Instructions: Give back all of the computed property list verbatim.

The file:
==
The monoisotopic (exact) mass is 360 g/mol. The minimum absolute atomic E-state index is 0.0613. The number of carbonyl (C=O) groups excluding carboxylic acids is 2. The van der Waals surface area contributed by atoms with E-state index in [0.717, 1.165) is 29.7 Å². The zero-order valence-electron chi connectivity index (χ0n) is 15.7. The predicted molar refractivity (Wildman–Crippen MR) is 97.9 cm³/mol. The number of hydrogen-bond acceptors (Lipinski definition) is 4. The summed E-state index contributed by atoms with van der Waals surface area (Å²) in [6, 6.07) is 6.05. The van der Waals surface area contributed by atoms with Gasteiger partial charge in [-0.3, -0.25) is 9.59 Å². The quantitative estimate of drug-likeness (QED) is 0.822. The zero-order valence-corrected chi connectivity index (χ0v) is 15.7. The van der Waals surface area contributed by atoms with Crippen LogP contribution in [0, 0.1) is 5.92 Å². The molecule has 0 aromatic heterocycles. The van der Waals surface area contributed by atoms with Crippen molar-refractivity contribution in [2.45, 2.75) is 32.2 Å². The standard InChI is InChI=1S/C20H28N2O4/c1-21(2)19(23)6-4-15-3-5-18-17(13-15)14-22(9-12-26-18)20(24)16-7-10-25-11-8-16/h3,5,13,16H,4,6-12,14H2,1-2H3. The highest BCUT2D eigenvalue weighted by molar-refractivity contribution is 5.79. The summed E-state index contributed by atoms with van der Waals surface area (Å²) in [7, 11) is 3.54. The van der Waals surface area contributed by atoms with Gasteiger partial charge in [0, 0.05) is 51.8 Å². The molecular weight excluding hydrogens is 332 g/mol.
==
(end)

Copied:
The monoisotopic (exact) mass is 360 g/mol. The minimum absolute atomic E-state index is 0.0613. The number of carbonyl (C=O) groups excluding carboxylic acids is 2. The van der Waals surface area contributed by atoms with E-state index in [0.717, 1.165) is 29.7 Å². The zero-order valence-electron chi connectivity index (χ0n) is 15.7. The predicted molar refractivity (Wildman–Crippen MR) is 97.9 cm³/mol. The number of hydrogen-bond acceptors (Lipinski definition) is 4. The summed E-state index contributed by atoms with van der Waals surface area (Å²) in [6, 6.07) is 6.05. The van der Waals surface area contributed by atoms with Gasteiger partial charge in [-0.3, -0.25) is 9.59 Å². The quantitative estimate of drug-likeness (QED) is 0.822. The zero-order valence-corrected chi connectivity index (χ0v) is 15.7. The van der Waals surface area contributed by atoms with Crippen LogP contribution in [0, 0.1) is 5.92 Å². The molecule has 0 aromatic heterocycles. The van der Waals surface area contributed by atoms with Crippen molar-refractivity contribution in [2.45, 2.75) is 32.2 Å². The standard InChI is InChI=1S/C20H28N2O4/c1-21(2)19(23)6-4-15-3-5-18-17(13-15)14-22(9-12-26-18)20(24)16-7-10-25-11-8-16/h3,5,13,16H,4,6-12,14H2,1-2H3. The highest BCUT2D eigenvalue weighted by molar-refractivity contribution is 5.79. The summed E-state index contributed by atoms with van der Waals surface area (Å²) in [7, 11) is 3.54. The van der Waals surface area contributed by atoms with Gasteiger partial charge in [0, 0.05) is 51.8 Å². The molecular weight excluding hydrogens is 332 g/mol.